Monday, February 14, 2011

Immigrant Rights Advocate Tries to Suspend LDS Missionary Visas to Mexico

“The Lookout,” a Yahoo!News blog, reported today in a story by Liz Goodwin that “an immigrant rights advocate in Utah is trying to provoke the Mormon Church into taking a firmer stand against state-level immigration crackdowns by petitioning the Mexican government to suspend all Mormon missionary visas.” The report states that the advocate, Raul Lopez-Vargas, is circulating a petition, “which accuses the church of not caring about Mexican immigrants because they are mostly Catholic and won't convert to Mormonism.” Lopez-Vargas reportedly wants the Church to sign the Utah Compact, which states that immigration policy is the domain of federal, not state, authorities. Tony Yapias is quoted as saying that “he suspects the delay in visas for missionaries in Brazil ... may be related to the Mormon church’s silence on illegal immigration crackdowns in the United States.”

The people behind the petition do not understand the LDS Church’s position at all. They also are either ignorant of historical facts involving the Church, or misconstrue those facts.

To say that the LDS Chuch is "not caring about Mexican immigrants because they are mostly Catholic and won't convert to Mormonism" is utterly ludicrous. For one thing, Mexican Catholics convert to the LDS Church in great numbers—hence the great force of very busy LDS missionaries in Mexico. LDS missionaries have been baptizing great numbers of Mexican Catholics since at least as far back as the mid-1970s, when I began following such issues. There is nothing about either Mexican culture or a Catholic background that keeps people from converting to the LDS faith. (Although not a Mexican, I am a member of two ethnic groups that are historically Roman Catholic—the Polish and the Puerto Rican—and I converted from Catholicism to the LDS faith, in which I remain quite active; many US converts are former Catholics.)

For another thing, the LDS Church spends about US$ 80-100 million annually in sending aid to the needy, including many people who are not LDS and who live in countries where LDS missionaries are not even allowed to preach. This includes a great deal of disaster relief activities. The LDS Church cares a great deal about the welfare of people of whatever faith they might be; this is why the LDS Church expressed support for the principles of the Utah Compact mentioned in the article, although the Church has not signed that Compact.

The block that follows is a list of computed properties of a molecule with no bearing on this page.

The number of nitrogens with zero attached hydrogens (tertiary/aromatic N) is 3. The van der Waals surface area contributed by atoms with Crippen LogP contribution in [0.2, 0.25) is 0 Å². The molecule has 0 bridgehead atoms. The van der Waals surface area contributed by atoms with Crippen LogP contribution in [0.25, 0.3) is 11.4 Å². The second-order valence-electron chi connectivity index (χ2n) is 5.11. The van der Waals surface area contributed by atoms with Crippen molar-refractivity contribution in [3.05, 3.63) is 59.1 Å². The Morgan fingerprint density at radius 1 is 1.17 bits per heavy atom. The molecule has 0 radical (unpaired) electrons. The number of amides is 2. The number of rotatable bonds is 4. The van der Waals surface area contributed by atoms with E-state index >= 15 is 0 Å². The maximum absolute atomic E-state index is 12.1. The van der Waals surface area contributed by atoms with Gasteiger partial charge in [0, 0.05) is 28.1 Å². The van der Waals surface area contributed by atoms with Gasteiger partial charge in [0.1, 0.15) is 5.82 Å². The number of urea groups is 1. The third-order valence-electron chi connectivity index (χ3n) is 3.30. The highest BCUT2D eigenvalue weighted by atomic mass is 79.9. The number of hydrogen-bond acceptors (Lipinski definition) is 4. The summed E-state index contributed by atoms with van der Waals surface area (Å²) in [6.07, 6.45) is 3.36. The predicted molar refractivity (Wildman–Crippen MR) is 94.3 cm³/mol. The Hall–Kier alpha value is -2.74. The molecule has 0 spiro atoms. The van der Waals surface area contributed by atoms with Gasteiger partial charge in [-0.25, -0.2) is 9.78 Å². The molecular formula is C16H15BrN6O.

What it comes down to is that the LDS Church is reticent to take a position here simply because immigration is largely a political and law enforcement issue. For many years, the LDS Church has stepped back from taking positions on almost any political issue that is not what it perceives to be also a moral issue.

This is another instance in which the LDS Church cannot get an even break from some of its critics. If the LDS Church takes a stance on an issue, then people say it's interfering in politics; if it maintains a neutral stance, as in this case, then people say it ought to be forced to take a stance, especially one that suits the critics.

Incidentally, as far as the delay of Brazilian visas for LDS missionaries is concerned, this goes way back. When I was an LDS missionary myself (Japan Okayama Mission), LDS missionaries headed to Brazil commonly had their visas delayed for months--and this was in 1978.

Advocates for immigrants and various immigration policies—and political policies generally—would do well to focus on reasoned debate, rather than attempt to get their way with power politics.

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Copyright 2011 Mark E. Koltko-Rivera. All Rights Reserved.

[The image of the Salt Lake City LDS Temple was taken by Diliff in September 2004 and retouched by Entheta in August 2008. The image was obtained from Wikimedia Commons, which is a freely licensed media file repository.]

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